Clinton to organise Latino voters

2015-10-01 21:29
Democratic presidential candidate Hillary Clinton. (Charlie Neibergall, AP File)

Democratic presidential candidate Hillary Clinton. (Charlie Neibergall, AP File)

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New York - Hillary Clinton's 2016 presidential campaign is planning a major push to organise Latino voters ahead of the Nevada caucuses and early primary contests in Texas, Florida and Colorado, all with an eye toward connecting with Hispanics in the 2016 election.

The Democratic candidate will be in southern Florida on Friday and hold campaign events this month focused on Hispanic voters in San Antonio, Texas, and Las Vegas, Nevada. Her campaign will use the first Democratic presidential debate in Nevada and another Republican debate next month in Colorado to organise house parties geared at garnering support among Hispanics.

Clinton's pitch will also extend to Hispanic lawmakers and elected officials, and will include an address next week to the Congressional Hispanic Caucus Institute's annual meeting in Washington.

"She's shown a deep commitment to the issues that Hispanics care about over a long period of time. This isn't somebody who showed up, decided to run for president and then a lightbulb came on and she decided to reach out to the Hispanic community," said Democratic Rep. Joaquin Castro, who will campaign for Clinton in Nevada following the October 13 debate in Las Vegas.

Clinton, who will sit with Telemundo for an interview on Friday in Miami, fared well among Latino voters during her unsuccessful primary campaign against Barack Obama in 2008. Hispanic voters gave Obama a significant edge against Republican Mitt Romney in the 2012 elections.

This time, Latinos are poised to play a more prominent role in the primaries as well, beginning in Nevada, which follows Iowa and New Hampshire on the calendar. After that, Hispanics are expected to be a key constituency in March contests in Texas, Virginia, Colorado and Florida.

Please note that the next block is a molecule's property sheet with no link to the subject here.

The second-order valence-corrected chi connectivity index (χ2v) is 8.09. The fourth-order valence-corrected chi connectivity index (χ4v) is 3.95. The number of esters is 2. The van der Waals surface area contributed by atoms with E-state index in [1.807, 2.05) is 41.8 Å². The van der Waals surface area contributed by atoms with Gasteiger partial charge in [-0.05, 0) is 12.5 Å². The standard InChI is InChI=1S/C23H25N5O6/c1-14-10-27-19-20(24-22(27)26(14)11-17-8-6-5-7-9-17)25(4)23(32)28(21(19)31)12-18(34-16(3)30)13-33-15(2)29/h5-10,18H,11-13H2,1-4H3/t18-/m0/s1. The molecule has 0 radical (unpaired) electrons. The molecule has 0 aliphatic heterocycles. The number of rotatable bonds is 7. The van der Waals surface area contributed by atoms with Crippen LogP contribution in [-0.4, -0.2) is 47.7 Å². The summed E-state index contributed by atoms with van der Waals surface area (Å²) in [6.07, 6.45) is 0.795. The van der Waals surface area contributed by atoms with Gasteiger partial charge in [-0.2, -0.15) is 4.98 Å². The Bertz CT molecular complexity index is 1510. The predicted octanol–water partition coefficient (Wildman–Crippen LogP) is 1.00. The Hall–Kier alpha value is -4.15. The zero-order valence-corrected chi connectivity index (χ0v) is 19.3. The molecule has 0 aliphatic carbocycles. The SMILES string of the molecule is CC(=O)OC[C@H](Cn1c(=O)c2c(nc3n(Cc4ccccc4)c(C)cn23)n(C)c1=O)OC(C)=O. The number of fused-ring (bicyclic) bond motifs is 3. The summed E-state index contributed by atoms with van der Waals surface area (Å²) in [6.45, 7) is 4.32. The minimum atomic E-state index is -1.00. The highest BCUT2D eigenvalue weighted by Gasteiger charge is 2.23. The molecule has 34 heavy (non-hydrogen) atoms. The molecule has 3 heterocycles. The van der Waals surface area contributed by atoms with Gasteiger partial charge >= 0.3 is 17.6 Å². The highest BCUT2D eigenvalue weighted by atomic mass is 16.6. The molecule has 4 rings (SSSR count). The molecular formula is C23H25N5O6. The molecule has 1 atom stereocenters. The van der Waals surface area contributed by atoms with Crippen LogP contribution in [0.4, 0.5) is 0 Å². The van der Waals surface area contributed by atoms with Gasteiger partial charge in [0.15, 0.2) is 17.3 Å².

The so-called Super Tuesday states and other contests in March could play a more prominent role in a competitive primary against Vermont Senator Bernie Sanders and potentially Vice President Joe Biden. Sanders has erased Clinton's early advantage in Iowa and New Hampshire, setting the stage for a potentially drawn-out primary.

Clinton unveiled her immigration proposal during a May campaign stop in Las Vegas, where she told high school students that any immigration legislation must include a path to "full and equal citizenship." She has defended Obama's use of executive actions to shield millions of immigrants from deportation and said she would go further if Congress fails to act.

The campaign views immigration as a major policy contrast against the Republican field, which has been marked by businessman Donald Trump's summertime characterisation of Mexican immigrants as rapists and drug dealers and by candidates using the term "anchor babies". The reference to children who gain citizenship when born in the United States to non-citizen parents is considered an insult by many Latinos.

Democratic Representative Xavier Becerra, a Clinton supporter, said the immigration discussion among the Republican candidates has helped Clinton with Hispanic voters. "There's no question there's a clear line, night and day, between Hillary Clinton and all of the other candidates," he said.

Read more on:    hillary clinton  |  us  |  us elections 2016

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